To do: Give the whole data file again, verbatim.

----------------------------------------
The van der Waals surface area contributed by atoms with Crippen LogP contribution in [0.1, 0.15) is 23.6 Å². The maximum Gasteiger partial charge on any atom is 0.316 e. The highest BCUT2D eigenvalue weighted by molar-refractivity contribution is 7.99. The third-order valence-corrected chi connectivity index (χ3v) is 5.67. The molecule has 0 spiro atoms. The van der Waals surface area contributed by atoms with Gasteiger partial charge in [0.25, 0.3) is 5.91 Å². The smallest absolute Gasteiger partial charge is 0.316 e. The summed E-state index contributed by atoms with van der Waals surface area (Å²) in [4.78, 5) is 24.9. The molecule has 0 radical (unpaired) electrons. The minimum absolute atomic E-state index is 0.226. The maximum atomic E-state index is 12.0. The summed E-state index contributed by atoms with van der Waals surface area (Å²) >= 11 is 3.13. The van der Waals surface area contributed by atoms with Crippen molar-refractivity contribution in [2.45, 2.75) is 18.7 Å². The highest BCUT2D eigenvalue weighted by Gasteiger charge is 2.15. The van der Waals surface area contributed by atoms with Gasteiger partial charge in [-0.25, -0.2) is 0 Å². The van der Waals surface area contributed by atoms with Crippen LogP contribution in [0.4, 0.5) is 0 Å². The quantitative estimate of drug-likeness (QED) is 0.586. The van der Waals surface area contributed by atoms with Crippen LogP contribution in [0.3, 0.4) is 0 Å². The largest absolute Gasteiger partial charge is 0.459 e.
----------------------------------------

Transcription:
The van der Waals surface area contributed by atoms with Crippen LogP contribution in [0.1, 0.15) is 23.6 Å². The maximum Gasteiger partial charge on any atom is 0.316 e. The highest BCUT2D eigenvalue weighted by molar-refractivity contribution is 7.99. The third-order valence-corrected chi connectivity index (χ3v) is 5.67. The molecule has 0 spiro atoms. The van der Waals surface area contributed by atoms with Gasteiger partial charge in [0.25, 0.3) is 5.91 Å². The smallest absolute Gasteiger partial charge is 0.316 e. The summed E-state index contributed by atoms with van der Waals surface area (Å²) in [4.78, 5) is 24.9. The molecule has 0 radical (unpaired) electrons. The minimum absolute atomic E-state index is 0.226. The maximum atomic E-state index is 12.0. The summed E-state index contributed by atoms with van der Waals surface area (Å²) >= 11 is 3.13. The van der Waals surface area contributed by atoms with Crippen molar-refractivity contribution in [2.45, 2.75) is 18.7 Å². The highest BCUT2D eigenvalue weighted by Gasteiger charge is 2.15. The van der Waals surface area contributed by atoms with Gasteiger partial charge in [-0.25, -0.2) is 0 Å². The van der Waals surface area contributed by atoms with Crippen LogP contribution in [0.4, 0.5) is 0 Å². The quantitative estimate of drug-likeness (QED) is 0.586. The van der Waals surface area contributed by atoms with Crippen LogP contribution in [0.3, 0.4) is 0 Å². The largest absolute Gasteiger partial charge is 0.459 e.